Gap in Financial Inclusion in South Asian Economies and High-Income Economies:

Initial analysis showcased that, as of 2017, on average, the gap in account ownership between the South Asian economies and high-income countries is very wide. Maintaining 89 per cent account ownership since 2011, high-income countries in 2017 had a 41 percentage points greater account ownership than South Asian economies.

However, two other interesting observations also arise. The first is that account ownership in the South Asian economies has been steadily growing at approximately 3 percentage points every year whereas no growth has been observed in high-income countries. The second is that growth in account ownership has been disproportionate amongst the six individual South Asian economies. For instance, from 2014-2017, account ownership grew from 10 per cent to 15 per cent in Afghanistan whereas in India growth has been from 53 per cent to 80 per cent. To understand the reason behind such glaring variations the study examined six South Asian economies individually. Upon closer examination, it is evident that the account ownership itself varies throughout the South Asian economies across various socio-economic and demographic characteristics. The unique characteristics studied are disparities in gender, income, age demographics, level of education and labour force participation.

Background: Financial inclusion is the degree and ease of access to financial services by individuals and firms within an economy. Ease of access to financial resources can act as a major tool for promoting economic growth and development.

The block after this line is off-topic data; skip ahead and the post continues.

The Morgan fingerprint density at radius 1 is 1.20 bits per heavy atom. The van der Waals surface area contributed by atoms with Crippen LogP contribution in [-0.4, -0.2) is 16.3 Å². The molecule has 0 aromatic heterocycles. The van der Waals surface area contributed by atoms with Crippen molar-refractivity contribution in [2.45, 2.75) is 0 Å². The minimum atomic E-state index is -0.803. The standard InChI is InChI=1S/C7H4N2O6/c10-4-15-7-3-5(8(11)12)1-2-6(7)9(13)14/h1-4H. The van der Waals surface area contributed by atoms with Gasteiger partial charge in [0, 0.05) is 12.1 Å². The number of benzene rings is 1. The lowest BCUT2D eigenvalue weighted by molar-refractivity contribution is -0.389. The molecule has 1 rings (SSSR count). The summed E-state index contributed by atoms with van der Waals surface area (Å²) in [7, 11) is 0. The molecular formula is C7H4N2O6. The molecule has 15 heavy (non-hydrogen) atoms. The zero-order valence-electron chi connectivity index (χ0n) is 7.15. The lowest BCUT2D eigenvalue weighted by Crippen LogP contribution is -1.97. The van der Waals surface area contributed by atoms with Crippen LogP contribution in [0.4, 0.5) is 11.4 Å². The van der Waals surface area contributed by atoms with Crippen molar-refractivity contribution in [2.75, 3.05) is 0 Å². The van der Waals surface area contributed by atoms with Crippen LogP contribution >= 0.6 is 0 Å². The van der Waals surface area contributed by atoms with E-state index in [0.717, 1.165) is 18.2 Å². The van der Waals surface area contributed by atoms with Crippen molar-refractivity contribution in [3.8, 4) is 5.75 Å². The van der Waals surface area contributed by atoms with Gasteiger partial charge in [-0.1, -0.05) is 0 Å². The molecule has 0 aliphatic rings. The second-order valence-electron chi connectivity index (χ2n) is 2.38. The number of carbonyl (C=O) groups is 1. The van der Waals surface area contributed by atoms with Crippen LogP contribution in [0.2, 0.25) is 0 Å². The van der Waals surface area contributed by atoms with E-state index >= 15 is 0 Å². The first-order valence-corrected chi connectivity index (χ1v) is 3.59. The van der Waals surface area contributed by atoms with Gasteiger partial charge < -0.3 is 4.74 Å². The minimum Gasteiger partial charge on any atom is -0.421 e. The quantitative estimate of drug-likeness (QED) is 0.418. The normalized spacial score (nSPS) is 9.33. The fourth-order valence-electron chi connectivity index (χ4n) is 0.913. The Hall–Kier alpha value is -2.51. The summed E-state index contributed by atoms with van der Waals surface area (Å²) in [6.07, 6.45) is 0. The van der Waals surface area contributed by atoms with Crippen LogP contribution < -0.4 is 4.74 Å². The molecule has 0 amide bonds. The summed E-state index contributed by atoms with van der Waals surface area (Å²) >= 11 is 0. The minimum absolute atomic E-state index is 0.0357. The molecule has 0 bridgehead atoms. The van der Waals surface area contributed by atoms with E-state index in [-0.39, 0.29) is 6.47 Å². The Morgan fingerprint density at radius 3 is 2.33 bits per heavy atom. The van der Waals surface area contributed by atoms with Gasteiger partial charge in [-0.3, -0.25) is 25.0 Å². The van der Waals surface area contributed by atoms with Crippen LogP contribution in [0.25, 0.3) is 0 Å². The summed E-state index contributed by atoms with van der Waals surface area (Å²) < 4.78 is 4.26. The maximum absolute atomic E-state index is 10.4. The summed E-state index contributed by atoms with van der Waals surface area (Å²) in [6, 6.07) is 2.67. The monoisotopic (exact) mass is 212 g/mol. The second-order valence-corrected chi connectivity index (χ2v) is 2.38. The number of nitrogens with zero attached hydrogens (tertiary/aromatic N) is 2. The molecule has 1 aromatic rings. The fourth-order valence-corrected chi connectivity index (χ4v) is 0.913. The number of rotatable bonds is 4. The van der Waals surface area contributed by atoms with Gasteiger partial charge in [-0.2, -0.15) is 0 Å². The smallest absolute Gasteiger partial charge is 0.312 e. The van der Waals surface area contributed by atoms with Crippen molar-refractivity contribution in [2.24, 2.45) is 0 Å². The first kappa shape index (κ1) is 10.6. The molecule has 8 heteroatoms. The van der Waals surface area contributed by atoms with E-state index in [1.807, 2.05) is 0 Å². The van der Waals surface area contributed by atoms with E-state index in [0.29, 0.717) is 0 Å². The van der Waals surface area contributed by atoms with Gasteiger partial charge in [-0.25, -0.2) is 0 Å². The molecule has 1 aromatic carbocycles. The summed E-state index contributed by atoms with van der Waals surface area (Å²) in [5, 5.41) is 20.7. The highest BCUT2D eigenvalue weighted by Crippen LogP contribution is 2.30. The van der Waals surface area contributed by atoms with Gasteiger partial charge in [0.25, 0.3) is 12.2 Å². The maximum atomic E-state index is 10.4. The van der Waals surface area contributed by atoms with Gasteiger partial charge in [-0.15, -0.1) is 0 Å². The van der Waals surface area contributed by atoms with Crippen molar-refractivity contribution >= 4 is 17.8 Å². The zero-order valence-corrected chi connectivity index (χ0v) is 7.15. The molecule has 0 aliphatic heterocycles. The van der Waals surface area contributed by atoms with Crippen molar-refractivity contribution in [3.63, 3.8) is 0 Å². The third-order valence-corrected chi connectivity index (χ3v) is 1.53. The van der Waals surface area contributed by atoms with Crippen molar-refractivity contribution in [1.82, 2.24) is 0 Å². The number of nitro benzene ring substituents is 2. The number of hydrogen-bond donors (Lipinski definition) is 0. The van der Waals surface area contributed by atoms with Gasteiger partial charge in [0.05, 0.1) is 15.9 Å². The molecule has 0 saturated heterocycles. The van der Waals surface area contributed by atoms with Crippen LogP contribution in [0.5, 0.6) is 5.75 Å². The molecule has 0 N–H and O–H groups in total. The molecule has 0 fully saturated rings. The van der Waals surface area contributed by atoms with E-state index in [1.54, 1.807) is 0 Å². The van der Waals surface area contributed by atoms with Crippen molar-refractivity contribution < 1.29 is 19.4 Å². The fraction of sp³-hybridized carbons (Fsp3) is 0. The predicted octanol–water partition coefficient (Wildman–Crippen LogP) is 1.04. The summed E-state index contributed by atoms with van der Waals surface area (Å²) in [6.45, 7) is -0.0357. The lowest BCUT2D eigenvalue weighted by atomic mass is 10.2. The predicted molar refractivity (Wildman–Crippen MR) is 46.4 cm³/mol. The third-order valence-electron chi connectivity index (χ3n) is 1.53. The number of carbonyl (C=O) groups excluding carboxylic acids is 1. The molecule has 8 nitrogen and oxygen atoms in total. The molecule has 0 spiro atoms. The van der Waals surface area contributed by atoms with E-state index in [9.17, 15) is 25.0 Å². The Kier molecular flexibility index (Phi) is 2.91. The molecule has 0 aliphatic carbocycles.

Realising this context, this article attempts to examine financial inclusion in the South Asian countries in comparison to the high-income economies, the Organisation for Economic Co-operation and Development (OECD) countries and the global average. This study uses the percentage of the population owning transactional accounts in an economy as a quantifiable indicator for the level of financial inclusion in that economy. The use of account ownership to be the primary indicator is justified in the intuitive sense that owning institutional accounts makes financial services more accessible. Therefore, a country with higher account ownerships has a greater degree of financial inclusion as the greater percentage of the country’s population has the ability to facilitate transactions and avail various other financial services with relative ease.

Data on account ownership have been collected from the Global Findex database. Since 2011 the Global Findex database, a World Bank initiative funded by the Bill and Melinda Gates Foundation (in collaboration with Gallup, Inc), has been collecting data on how adults manage their financial resources. The underlying objective of the article is to compare levels of financial inclusion between developing and developed nations during the timeframe of 2011-2017 using the percentage of account ownership as the quantifiable measure.

Source: The Financial Express news